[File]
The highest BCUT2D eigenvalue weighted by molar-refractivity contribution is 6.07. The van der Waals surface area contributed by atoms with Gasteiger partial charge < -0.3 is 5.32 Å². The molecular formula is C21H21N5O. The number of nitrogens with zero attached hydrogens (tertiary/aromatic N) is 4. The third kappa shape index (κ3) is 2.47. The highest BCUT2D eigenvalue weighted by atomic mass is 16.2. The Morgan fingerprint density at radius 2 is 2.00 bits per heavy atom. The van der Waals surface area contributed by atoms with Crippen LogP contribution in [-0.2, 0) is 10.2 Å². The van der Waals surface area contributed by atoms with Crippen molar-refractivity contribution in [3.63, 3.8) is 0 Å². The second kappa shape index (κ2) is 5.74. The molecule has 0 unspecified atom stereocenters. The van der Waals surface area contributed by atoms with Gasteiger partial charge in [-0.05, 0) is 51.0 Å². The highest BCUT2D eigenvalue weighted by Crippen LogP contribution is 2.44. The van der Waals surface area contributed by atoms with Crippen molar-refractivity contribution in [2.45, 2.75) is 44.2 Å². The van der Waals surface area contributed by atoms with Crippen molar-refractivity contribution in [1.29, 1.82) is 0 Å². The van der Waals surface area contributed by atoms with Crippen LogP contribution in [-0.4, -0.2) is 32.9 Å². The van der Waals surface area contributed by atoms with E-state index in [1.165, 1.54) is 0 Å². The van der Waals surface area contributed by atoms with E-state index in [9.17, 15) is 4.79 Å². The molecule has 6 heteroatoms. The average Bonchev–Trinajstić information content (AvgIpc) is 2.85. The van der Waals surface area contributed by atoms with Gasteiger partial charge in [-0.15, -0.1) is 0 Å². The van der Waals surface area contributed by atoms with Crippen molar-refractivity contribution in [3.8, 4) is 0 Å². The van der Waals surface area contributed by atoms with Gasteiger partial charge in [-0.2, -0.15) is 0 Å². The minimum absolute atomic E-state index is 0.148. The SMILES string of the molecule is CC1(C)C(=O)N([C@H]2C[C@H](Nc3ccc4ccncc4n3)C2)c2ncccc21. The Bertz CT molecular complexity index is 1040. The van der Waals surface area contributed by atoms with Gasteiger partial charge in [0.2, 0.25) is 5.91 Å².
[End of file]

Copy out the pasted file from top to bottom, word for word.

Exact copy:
The highest BCUT2D eigenvalue weighted by molar-refractivity contribution is 6.07. The van der Waals surface area contributed by atoms with Gasteiger partial charge < -0.3 is 5.32 Å². The molecular formula is C21H21N5O. The number of nitrogens with zero attached hydrogens (tertiary/aromatic N) is 4. The third kappa shape index (κ3) is 2.47. The highest BCUT2D eigenvalue weighted by atomic mass is 16.2. The Morgan fingerprint density at radius 2 is 2.00 bits per heavy atom. The van der Waals surface area contributed by atoms with Crippen LogP contribution in [-0.2, 0) is 10.2 Å². The van der Waals surface area contributed by atoms with Crippen molar-refractivity contribution in [3.63, 3.8) is 0 Å². The second kappa shape index (κ2) is 5.74. The molecule has 0 unspecified atom stereocenters. The van der Waals surface area contributed by atoms with Gasteiger partial charge in [-0.05, 0) is 51.0 Å². The highest BCUT2D eigenvalue weighted by Crippen LogP contribution is 2.44. The van der Waals surface area contributed by atoms with Crippen molar-refractivity contribution in [2.45, 2.75) is 44.2 Å². The van der Waals surface area contributed by atoms with Crippen molar-refractivity contribution in [1.29, 1.82) is 0 Å². The van der Waals surface area contributed by atoms with Crippen LogP contribution in [-0.4, -0.2) is 32.9 Å². The van der Waals surface area contributed by atoms with E-state index in [1.165, 1.54) is 0 Å². The van der Waals surface area contributed by atoms with E-state index in [9.17, 15) is 4.79 Å². The molecule has 6 heteroatoms. The average Bonchev–Trinajstić information content (AvgIpc) is 2.85. The van der Waals surface area contributed by atoms with Gasteiger partial charge in [-0.15, -0.1) is 0 Å². The van der Waals surface area contributed by atoms with Crippen molar-refractivity contribution in [3.8, 4) is 0 Å². The van der Waals surface area contributed by atoms with Gasteiger partial charge in [-0.2, -0.15) is 0 Å². The minimum absolute atomic E-state index is 0.148. The SMILES string of the molecule is CC1(C)C(=O)N([C@H]2C[C@H](Nc3ccc4ccncc4n3)C2)c2ncccc21. The Bertz CT molecular complexity index is 1040. The van der Waals surface area contributed by atoms with Gasteiger partial charge in [0.2, 0.25) is 5.91 Å².